Sunday, May 26, 2013

Photo of the Week: Knitterly Love

139/365: Knitterly Love by jchants
139/365: Knitterly Love, a photo by jchants on Flickr.
Last Sunday, my three knitting friends and I were in Bellingham on the annual Puget Sound Local Yarn Store Tour, and I spotted this wonderful example of yarn bombing in front of Northwest Handspun.

Thursday, May 23, 2013

Weekly Hike #2: Working My Way Toward the Top

You have seen the top of Mount Si in a recent post, but you are probably aware of the fact that I have yet to hike to the top. If all goes well, this will be the year that I do it, probably along about September. To get myself ready for that hike (and also for another adventure which you will hear about in a future post), Mr. D and I are going to hike some harder and longer trails through the course of the summer.

On Friday, May 10th, a beautiful sunny day, we decided to hike the Talus Loop on the lower slope of Mount Si. We hiked this trail back in 2011, but this time, we did it a bit differently. From the Mount Si trailhead, it is 1.7 miles to the start of the 1.3 mile Talus Loop. Last time, we started the Talus Loop trail at this point. If you hike further on the Mount Si trail about another third of a mile, you get to the other end of the Talus Loop, and if you go about another tenth of a mile, you get to Snag Flats. This is the route we took. The Mount Si trail is steep the whole way up, so by going the extra distance you get an extra workout. Even near the start of the trail, you can see that it s going to become steep:

It took us about an hour to get to Snag Flats. In 1910, there was a massive forest fire that was racing down the mountain and the terrain of the land at Snag Flats stopped the fire. Many of the trees in this area were damaged by the fire, and over the years they fell and became what are called snags. Some of the trees survived the fire and are still standing and growing today, like this old growth Douglas Fir.

This beautiful old tree still had the marks of the fire that happened more than 100 years ago.

After eating a snack and drinking some water at Snag Flats, we headed back down to the upper end of the Talus Loop, and hiked to the sunny spot that offers some great views of Mount Rainier, the Cascades and Interstate 90 winding through the Snoqualmie Valley.

From this spot, it was almost all downhill. We passed through the quiet forest and over this pretty snow-fed stream.

So, while I haven't yet climbed Mount Si to the top, I did get halfway up! I hope to hike that much, and add the other half, sometime later this year. I will be sure to tell you about that adventure as soon as it happens.

Friday, May 10, 2013

Tuesday, May 7, 2013

Spring Hikes and the First Weekly Hike

I started writing this post at the end of April—a very wet month—with the idea of talking about hiking in the spring, when the trails in the Cascades are snow covered and impassible, and the only possible hikes are in the lowlands around Seattle. Then, May Day arrived, the sun came out, and it hasn't just been warm and spring-like, it's been hot (80s!) and more like summer since then. The warm-up jumpstarted my hiking, and I have already done my first weekly hike, which I'll tell you about shortly.

First, I want to talk about those spring lowland hikes, and share photos from two recent ones. There are problems with hiking in the spring, including mud, rain, and as I mentioned above, being limited to the lowlands and foothills because there is SO much snow in the higher elevations. There are many wonderful trails that are well below the snow line, however, and while they might be muddy at times, they are accessible all year long.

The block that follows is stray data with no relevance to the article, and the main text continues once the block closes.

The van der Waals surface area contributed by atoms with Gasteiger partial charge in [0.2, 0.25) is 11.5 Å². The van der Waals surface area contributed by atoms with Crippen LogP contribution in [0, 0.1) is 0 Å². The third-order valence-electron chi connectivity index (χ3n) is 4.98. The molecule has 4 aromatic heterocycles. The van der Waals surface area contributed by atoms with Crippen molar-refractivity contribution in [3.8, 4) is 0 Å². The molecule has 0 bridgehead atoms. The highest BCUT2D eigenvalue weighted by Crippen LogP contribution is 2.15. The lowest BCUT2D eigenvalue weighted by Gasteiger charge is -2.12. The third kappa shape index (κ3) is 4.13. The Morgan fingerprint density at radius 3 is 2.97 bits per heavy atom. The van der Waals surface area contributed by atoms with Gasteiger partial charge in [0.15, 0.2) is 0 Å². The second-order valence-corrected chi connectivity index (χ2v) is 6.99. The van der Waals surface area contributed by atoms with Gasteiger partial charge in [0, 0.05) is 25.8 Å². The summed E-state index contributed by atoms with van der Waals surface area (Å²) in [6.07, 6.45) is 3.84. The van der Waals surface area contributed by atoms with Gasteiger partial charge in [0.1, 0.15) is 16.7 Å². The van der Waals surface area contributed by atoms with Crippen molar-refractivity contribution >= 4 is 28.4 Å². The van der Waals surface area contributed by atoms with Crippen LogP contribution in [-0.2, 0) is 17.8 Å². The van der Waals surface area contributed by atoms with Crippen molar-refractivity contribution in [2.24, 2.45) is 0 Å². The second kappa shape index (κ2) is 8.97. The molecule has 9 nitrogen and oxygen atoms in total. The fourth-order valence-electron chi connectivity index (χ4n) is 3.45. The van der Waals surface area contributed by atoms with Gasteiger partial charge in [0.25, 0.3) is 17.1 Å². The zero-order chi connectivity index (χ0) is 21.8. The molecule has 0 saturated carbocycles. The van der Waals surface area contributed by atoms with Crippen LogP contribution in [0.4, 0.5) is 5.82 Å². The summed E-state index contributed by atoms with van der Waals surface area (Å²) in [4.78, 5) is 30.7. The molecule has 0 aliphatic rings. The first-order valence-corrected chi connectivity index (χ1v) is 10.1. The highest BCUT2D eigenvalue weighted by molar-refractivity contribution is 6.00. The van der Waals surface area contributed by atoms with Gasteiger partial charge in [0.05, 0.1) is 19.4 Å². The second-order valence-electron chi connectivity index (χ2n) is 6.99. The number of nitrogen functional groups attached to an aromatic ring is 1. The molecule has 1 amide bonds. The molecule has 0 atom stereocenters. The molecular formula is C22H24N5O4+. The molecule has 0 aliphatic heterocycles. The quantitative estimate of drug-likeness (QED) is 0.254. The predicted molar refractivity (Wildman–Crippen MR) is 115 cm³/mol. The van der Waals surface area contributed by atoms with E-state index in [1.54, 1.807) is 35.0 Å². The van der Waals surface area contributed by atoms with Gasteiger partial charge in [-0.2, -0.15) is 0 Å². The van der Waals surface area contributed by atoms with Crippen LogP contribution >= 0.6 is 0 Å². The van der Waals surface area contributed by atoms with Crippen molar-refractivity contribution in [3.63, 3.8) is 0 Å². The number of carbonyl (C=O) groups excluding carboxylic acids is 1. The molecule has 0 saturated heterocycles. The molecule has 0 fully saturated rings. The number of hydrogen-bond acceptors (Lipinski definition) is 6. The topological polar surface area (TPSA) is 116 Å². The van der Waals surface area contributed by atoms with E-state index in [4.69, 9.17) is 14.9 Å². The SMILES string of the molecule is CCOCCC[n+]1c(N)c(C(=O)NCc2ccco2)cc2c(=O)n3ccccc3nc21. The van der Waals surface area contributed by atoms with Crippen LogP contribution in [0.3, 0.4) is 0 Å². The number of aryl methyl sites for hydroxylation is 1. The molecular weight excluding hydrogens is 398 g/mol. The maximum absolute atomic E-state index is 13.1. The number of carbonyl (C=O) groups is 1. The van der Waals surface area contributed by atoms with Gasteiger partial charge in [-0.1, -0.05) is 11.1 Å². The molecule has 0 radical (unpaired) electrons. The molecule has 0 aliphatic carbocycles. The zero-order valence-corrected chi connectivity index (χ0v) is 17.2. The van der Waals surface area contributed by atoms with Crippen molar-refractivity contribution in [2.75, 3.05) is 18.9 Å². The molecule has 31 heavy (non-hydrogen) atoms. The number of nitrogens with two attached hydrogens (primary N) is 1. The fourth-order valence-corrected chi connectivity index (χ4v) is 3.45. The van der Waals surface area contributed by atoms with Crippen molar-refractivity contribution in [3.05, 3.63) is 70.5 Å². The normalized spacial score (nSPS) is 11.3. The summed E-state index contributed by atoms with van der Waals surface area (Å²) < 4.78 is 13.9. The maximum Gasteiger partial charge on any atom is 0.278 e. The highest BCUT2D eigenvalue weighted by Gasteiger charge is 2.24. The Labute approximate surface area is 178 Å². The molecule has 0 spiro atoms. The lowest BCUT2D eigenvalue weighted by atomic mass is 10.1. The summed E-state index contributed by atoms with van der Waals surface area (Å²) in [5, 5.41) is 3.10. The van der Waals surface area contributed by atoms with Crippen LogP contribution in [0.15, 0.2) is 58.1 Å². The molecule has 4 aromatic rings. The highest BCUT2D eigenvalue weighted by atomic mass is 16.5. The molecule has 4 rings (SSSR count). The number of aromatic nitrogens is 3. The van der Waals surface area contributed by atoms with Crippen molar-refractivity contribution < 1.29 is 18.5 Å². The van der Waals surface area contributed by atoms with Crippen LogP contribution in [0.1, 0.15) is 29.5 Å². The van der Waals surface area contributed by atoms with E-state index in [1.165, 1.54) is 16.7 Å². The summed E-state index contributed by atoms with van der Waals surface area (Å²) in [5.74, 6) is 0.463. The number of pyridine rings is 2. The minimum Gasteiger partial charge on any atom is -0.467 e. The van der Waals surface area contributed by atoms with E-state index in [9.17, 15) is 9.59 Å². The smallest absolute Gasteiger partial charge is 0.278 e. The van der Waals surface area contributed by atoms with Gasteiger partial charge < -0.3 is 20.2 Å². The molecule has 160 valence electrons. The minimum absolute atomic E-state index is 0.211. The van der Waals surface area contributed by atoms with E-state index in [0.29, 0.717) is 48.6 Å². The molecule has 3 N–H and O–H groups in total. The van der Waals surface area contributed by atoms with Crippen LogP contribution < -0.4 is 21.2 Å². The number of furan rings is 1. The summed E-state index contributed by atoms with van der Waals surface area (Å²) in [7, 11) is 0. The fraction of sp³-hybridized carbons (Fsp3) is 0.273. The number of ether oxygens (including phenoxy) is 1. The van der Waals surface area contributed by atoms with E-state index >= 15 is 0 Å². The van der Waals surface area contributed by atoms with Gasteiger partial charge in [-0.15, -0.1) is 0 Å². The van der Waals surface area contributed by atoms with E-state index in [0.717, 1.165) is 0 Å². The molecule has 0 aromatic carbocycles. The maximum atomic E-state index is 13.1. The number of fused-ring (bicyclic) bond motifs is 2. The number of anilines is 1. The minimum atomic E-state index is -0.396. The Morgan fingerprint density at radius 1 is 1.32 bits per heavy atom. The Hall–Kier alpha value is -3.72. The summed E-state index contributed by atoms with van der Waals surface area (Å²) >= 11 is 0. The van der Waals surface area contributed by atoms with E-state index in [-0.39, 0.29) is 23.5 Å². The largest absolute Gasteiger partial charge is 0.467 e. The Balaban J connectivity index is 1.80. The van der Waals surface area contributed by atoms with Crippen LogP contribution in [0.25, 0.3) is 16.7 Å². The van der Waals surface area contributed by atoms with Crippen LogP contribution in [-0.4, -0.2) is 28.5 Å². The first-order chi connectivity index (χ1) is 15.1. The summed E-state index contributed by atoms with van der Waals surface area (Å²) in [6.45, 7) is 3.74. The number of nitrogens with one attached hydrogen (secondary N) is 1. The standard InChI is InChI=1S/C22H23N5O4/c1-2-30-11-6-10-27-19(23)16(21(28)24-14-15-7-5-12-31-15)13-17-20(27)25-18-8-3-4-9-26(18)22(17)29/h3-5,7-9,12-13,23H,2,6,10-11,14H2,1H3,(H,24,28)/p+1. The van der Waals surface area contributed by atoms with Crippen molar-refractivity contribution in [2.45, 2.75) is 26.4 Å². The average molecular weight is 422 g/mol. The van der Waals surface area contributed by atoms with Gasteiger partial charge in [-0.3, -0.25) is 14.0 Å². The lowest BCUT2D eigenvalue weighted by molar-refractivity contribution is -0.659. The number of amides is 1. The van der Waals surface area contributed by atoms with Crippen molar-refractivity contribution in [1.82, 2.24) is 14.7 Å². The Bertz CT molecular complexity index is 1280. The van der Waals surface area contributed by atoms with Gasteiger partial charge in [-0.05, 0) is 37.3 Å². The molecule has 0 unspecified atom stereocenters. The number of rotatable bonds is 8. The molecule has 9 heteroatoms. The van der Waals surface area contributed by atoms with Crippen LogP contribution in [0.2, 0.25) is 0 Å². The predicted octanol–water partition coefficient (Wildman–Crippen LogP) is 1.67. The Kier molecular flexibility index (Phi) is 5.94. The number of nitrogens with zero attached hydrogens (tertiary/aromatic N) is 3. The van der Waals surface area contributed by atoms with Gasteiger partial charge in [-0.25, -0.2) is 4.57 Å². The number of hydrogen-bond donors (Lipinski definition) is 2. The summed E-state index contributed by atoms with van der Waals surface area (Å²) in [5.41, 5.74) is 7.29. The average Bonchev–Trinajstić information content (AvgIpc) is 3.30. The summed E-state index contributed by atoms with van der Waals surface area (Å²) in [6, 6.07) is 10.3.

One of these hikes is literally only 15 minutes from home, in Kenmore, the next town over. On one of the few Saturdays in April that it didn't rain, Mr. D. and I drove over to St. Edward State Park and hiked one of the trails that goes down to Lake Washington and then up through a pretty wooded ravine. As you can tell from the photo below, that wonderful misty spring green was just starting to appear.

The following Saturday, with rain in the forecast for the afternoon, we left the house around eight and drove to Tiger Mountain. In the past, we have hiked to Poo-Poo Point and to the West Tiger Mountain Summit. This time, we explored the trails on the Tradition Plateau, which are relatively flat and dotted with wetlands and little lakes. Here is one of the wetlands along the aptly-named Wetlands Trail.

I thought that we would be limited to short hikes like this into May at least, and maybe even into June, but then the sun came out on May Day! Mr. D and I made a snap decision to do a real hike, and we were out of the house by eight o'clock and arrived at the parking lot at the Little Mount Si trailhead a little over an hour later. It was a beautiful day for the first weekly hike of the season. Once we got on the trail, I had to stop and take a photo looking across the Snoqualmie Valley. I love seeing all of the different shades of green!

There was even more wonderful green looking down the trail and looking up into the trees:

It felt great to bask in the sun on top of Little Mount Si, but it still looked mighty snowy on the summit of "Big" Mount Si above us. (Mr. D hiked Mount Si four days later, and said a lot of that snow had melted by then.)

I've declared the May Day Little Mount Si hike to be the first of my weekly hikes for 2013. I am going to extend the weekly hike season until the end of September, and my goal is 20 hikes this year. Due to the longer season, I may not hike every week, but I am pretty sure I will meet my 20 hike goal. Another goal this year is to actually walk on the summit of Mount Si, rather than to view it from below. Can I do it? I think I can, I think I can...

Saturday, May 4, 2013